CW: You have some real-world metal acts appearing in the book. Did you ever get any notes along the “make me look more badass” lines from any of the musicians?

JM: Ha! Well, yes, in fact I did! Not directly from the band member, but through Llexi in having known and interviewed them. One of the things I did was watch music videos online of each of the bands to get a feel for their demeanor, and I watched some online interviews as well. It didn’t take long to separate the bulls from the rushes, so I had a pretty good idea of who to portray in what way. But if anything did fall a little flat in the layout stages, Llexi and I always worked to bump it up to the appropriate level. In the end, I think all egos were given their due, and appetite for “badassness” was sated.

CW: What kind of influences did you bring to this project? I feel like I picked up some Jim Lee and Marc Silvestri from the preview pages.

JM: Yeah, Lee and Silvestri have been influences. So are a host of others, going back to Buscema, Garcia Lopez and more recently Finch, Reis, and Barrows. Hopefully there’s a bit of “me” in there too. This project has served as sort of a transitional vehicle for my art style and approach however. I’ve done a lot more photo reference than I had done previously, and in the past month or so have been actively pursuing an evolution of style. I’ve received some strong editorial suggestion to that end and hope to arrive at something that fans will love, critics will respect, and companies will hire.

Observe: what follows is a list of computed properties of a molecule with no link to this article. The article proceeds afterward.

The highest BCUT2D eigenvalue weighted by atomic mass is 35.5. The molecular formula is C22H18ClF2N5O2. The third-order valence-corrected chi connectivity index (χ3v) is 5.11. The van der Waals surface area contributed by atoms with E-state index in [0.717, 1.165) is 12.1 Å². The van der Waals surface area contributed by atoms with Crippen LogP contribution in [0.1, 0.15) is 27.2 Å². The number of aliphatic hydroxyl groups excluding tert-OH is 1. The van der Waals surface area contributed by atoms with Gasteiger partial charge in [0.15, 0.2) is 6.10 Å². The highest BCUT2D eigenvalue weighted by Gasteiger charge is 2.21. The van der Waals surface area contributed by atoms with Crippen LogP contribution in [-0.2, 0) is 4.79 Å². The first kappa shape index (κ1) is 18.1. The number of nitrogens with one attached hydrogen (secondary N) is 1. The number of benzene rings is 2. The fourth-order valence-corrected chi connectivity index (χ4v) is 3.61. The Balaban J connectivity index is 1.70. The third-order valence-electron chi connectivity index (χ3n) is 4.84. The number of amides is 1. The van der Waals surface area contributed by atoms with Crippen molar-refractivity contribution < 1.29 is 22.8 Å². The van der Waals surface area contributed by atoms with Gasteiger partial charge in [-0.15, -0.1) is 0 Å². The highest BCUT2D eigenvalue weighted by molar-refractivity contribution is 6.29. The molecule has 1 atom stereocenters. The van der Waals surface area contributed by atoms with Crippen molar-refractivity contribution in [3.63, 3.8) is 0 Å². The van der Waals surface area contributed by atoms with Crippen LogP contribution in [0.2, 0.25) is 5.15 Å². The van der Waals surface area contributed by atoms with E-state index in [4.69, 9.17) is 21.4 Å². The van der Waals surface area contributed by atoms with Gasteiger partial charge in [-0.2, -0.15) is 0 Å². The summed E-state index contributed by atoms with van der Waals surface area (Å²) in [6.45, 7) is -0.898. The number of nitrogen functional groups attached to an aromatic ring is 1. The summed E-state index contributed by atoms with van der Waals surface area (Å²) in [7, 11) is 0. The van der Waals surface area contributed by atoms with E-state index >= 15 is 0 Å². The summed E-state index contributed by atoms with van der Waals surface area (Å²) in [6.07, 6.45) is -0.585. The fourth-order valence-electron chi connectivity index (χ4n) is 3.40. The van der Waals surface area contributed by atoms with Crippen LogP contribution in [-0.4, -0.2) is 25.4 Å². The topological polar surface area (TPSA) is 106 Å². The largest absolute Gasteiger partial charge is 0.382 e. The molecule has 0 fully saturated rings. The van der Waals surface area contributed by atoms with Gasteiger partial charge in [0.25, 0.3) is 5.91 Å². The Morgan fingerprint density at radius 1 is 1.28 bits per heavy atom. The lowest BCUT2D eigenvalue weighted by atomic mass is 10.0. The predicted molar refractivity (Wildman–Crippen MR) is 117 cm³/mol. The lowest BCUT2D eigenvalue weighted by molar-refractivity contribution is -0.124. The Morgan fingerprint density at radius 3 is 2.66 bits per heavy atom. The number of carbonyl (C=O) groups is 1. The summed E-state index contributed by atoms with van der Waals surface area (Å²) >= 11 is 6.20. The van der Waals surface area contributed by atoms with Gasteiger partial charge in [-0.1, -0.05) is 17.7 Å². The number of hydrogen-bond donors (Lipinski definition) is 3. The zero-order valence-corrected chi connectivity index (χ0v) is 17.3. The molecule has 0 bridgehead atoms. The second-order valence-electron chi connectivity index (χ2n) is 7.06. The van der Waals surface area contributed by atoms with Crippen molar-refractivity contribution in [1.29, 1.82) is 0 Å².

CW: How long have you been in the comics industry?

JM: Technically only about a year. Although I’ve been attending comic conventions for about 10 years or so as an artist in the Artist Alley. Just a year and a half ago, I left my decade-long career as a Construction Manager in the commercial construction industry to focus on comics and illustration full-time. “Breaking in” for me has been a long road with many twists and turns, but I’ve been patient and perseverant and am a believer that the right things happen for the right reasons.

CW: What are some other books you’ve worked on?

JM: My first “gig” was doing ink assist work with Joe Weems for Top Cow over some Dave Finch Darkness pencils and some Benitez Magdelina stuff. My first published pencil work was Wrath of the Titans #4 for Bluewater Productions. It was a pro-bono, no pay project, but I thought I just needed to get something out there to get the ball rolling. There have been several projects over the last few years which never really got off the ground for various reasons. I’m thankful something finally stuck to the wall.

CW: What’s next for you after Eternal Descent?

JM: I would love to be able to tell you I’m the next penciller on JSA or the All Star Squadron, but right now I really don’t know what’s next. Somewhere down the road, I do have my own high fantasy project I would like to bring to light which I have been laboring over for several years now. Until then, I’ll keep attending shows across the country, doing commission work, and delivering as many more kicking pages of Eternal Descent as the Lord wills me to!